Increasing diversity has become well established as a central goal of the legal profession, but there's no question that much work remains. Bolstered by an industrywide commitment to increasing the number of minorities and women in the legal field, diversity in law firms has increased in tiny but measurable increments, according to the National Association for Law Placement (NALP), which tracks law firm demographics. Last year, however, progress came to a halt, driven by widespread layoffs in the associate ranks, which often contain the most diverse lawyers.
A newer trend within the legal diversity realm, gaining momentum over the past five to 10 years, are so-called pipeline efforts that address diversity by reaching out to minority and low-income students throughout their educations. The idea is that by working with kids in their communities, lawyers are also investing in the profession with the hope that some of the young people will go on to law school and become lawyers where previously that might have been a distant goal--if it appeared on their radar screens at all.
CLASSROOM CITIZENS: Accenture
The law department at Chicago-based Accenture launched its Legal Corporate Citizenship initiative in 2004 to nurture pro bono and community volunteer work.
COMMITMENT TO COMMUNITY: Merck and Co. Inc.
Founded in 1972, Street Law provides training, curricula and program development aid to corporate law departments and law firms launching pipeline initiatives. Throughout the years, the non-profit has worked with the Association of Corporate Counsel to collaborate on corporate legal diversity pipeline efforts with companies including The Coca-Cola Co. (see "Refreshing Communities," p. 91), DuPont, Marriott International, Allstate, Wal-Mart, IBM and McDonald's.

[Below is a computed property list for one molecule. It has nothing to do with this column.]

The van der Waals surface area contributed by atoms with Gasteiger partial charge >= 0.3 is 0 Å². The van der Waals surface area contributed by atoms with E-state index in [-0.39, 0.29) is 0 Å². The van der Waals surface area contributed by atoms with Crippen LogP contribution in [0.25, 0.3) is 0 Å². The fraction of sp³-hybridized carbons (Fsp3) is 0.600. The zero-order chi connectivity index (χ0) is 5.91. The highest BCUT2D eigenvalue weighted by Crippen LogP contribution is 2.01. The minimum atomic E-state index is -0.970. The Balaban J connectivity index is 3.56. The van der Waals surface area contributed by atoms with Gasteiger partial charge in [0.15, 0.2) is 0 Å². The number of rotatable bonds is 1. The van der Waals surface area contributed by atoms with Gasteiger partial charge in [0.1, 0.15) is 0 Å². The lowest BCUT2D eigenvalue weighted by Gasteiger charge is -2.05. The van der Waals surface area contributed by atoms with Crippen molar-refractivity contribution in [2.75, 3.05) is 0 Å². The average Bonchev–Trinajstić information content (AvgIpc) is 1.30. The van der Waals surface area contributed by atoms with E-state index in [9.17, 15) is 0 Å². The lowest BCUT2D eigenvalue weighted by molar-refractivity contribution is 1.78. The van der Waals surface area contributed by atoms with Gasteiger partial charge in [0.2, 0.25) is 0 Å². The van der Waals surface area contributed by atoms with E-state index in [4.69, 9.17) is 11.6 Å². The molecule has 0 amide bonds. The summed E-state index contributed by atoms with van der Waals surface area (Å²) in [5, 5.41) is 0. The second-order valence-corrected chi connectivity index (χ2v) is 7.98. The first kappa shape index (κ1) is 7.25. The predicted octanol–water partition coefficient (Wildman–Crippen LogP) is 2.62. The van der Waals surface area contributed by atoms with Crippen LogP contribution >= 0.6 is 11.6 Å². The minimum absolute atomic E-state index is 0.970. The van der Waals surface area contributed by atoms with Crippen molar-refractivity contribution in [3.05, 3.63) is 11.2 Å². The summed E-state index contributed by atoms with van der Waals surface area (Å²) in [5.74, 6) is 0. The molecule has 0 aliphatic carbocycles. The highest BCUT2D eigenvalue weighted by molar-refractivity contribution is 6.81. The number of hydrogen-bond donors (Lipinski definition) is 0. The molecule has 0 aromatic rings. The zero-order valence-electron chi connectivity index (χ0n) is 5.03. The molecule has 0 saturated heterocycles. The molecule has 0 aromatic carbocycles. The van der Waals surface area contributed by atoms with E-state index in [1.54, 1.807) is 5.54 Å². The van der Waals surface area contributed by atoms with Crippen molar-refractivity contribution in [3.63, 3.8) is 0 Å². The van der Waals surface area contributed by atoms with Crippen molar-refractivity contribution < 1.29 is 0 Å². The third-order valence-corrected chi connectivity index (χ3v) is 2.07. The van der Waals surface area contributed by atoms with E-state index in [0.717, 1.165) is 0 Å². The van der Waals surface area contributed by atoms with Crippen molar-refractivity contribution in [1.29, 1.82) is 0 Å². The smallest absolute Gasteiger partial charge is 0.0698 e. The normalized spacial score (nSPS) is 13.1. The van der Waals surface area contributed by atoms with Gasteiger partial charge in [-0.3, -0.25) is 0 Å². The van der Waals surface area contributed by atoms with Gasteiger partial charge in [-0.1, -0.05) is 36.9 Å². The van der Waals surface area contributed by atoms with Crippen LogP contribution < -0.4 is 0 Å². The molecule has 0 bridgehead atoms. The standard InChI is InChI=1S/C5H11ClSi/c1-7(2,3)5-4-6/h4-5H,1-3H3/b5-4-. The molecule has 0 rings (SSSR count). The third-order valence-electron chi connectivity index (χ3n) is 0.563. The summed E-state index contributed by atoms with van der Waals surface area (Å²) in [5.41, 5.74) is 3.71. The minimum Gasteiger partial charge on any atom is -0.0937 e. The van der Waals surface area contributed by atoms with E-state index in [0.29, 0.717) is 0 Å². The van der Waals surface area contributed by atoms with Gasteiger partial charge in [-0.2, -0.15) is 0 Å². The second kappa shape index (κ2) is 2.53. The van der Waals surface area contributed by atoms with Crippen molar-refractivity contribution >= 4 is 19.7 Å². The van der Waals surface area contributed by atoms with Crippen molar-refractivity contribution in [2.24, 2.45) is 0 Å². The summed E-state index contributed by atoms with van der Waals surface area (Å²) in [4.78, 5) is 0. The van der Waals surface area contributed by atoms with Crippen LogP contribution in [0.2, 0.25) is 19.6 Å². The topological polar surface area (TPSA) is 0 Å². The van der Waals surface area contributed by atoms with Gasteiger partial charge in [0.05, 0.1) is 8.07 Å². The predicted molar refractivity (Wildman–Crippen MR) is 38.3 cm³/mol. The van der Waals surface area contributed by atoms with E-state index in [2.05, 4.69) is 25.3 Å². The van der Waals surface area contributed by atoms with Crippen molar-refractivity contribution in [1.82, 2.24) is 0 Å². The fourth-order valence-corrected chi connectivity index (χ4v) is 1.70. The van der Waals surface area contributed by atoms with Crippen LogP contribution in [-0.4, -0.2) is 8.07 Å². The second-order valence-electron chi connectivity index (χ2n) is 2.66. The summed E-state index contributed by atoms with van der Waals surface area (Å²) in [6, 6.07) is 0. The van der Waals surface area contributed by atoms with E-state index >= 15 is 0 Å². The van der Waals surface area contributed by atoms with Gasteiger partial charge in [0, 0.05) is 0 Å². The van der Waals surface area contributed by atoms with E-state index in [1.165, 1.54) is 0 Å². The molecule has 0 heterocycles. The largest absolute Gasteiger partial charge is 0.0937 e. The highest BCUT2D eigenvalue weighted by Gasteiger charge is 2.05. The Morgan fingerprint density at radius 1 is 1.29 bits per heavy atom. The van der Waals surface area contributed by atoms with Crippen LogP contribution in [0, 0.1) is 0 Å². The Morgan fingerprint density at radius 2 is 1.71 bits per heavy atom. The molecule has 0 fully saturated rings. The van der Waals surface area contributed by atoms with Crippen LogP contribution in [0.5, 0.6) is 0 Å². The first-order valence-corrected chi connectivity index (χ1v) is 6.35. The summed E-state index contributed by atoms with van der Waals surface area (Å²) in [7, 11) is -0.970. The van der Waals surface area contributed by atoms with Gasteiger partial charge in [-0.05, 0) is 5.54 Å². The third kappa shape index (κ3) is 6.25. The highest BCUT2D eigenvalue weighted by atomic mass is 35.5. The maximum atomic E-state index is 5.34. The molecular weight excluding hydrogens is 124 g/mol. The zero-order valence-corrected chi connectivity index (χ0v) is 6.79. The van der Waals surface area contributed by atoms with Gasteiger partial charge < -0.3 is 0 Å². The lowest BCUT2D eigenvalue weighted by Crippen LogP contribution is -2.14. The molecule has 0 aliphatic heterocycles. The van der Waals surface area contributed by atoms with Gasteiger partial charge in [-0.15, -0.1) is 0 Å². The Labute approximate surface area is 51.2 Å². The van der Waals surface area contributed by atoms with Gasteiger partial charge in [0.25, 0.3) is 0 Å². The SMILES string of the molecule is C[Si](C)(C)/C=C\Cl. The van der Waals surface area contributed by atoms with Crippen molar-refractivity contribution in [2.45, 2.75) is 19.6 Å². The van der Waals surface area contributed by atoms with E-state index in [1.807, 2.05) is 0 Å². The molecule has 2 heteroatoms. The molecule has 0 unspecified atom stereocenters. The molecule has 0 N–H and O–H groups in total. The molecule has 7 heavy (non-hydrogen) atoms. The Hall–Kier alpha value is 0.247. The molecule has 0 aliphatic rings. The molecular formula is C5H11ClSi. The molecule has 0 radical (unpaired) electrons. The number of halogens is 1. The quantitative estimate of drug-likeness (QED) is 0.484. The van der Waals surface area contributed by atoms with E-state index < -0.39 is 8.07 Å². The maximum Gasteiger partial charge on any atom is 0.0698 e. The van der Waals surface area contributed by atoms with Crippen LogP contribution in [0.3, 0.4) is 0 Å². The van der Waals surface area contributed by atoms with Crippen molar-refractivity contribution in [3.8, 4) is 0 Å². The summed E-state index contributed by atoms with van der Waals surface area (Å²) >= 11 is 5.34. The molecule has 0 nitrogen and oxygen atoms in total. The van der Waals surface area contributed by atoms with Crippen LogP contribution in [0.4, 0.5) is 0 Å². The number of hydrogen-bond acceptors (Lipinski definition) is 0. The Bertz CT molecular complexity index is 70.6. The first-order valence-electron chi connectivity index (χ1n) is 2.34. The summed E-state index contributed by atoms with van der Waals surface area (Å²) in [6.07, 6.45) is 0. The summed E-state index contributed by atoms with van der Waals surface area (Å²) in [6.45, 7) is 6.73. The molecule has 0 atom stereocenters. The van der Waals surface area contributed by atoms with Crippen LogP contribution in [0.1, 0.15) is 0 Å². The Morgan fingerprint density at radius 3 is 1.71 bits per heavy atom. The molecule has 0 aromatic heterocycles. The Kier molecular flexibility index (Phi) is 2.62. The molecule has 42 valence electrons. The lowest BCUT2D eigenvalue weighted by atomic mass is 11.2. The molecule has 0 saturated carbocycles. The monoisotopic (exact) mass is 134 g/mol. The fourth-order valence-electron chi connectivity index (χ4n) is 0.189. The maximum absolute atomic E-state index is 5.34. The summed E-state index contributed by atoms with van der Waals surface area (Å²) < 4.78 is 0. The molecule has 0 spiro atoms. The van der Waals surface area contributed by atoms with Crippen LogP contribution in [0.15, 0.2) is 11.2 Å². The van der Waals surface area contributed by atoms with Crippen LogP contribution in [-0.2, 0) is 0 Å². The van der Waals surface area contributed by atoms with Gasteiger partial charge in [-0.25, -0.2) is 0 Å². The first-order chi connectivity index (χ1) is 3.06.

PIPELINE PARTNERSHIPS: General Mills
In the legal department at General Mills, the commitment to diversity clearly starts from the top--GC Rick Palmore authored "A Call to Action" in 2004, urging general counsel to demand diversity from their law firms and partner with law firm leaders to drive diversity efforts.
THE GREAT DEBATERS: The National Association for Urban Debate
Linda Listrom, executive director of the National Association for Urban Debate Leagues (NAUDL) since September 2010, knows firsthand how important and influential competitive debate can be for students from underrepresented groups.
Q&A: Brad Smith
The Leadership Council on Legal Diversity (LCLD) was formed by in-house and law firm leaders to continue the work of the Call to Action initiative, which in 2004 urged corporate counsel and law firms to work together on driving diversity in the profession.
Q&A: James O'Neal
James O'Neal is co-founder and executive director of Legal Outreach, a program aimed at working with at-risk teens to prepare them for college and law school. The organization started out working with high-school students and has since expanded to middle school and college students.
Q&A: Leonard Baynes
The Ronald H. Brown Center for Civil Rights and Economic Development at St. John's University School of Law in Queens, N.Y., focuses on outreach programs for underrepresented minorities along with pipeline programs for college and law students. The Center's Summer Prep Program for College Students, which started in 2005, works with undergrads in intensive eight- to nine-week-long sessions that include law school application guidance, LSAT preparation and internships with law firms, law departments and judges. Leonard Baynes is inaugural executive director of the Center.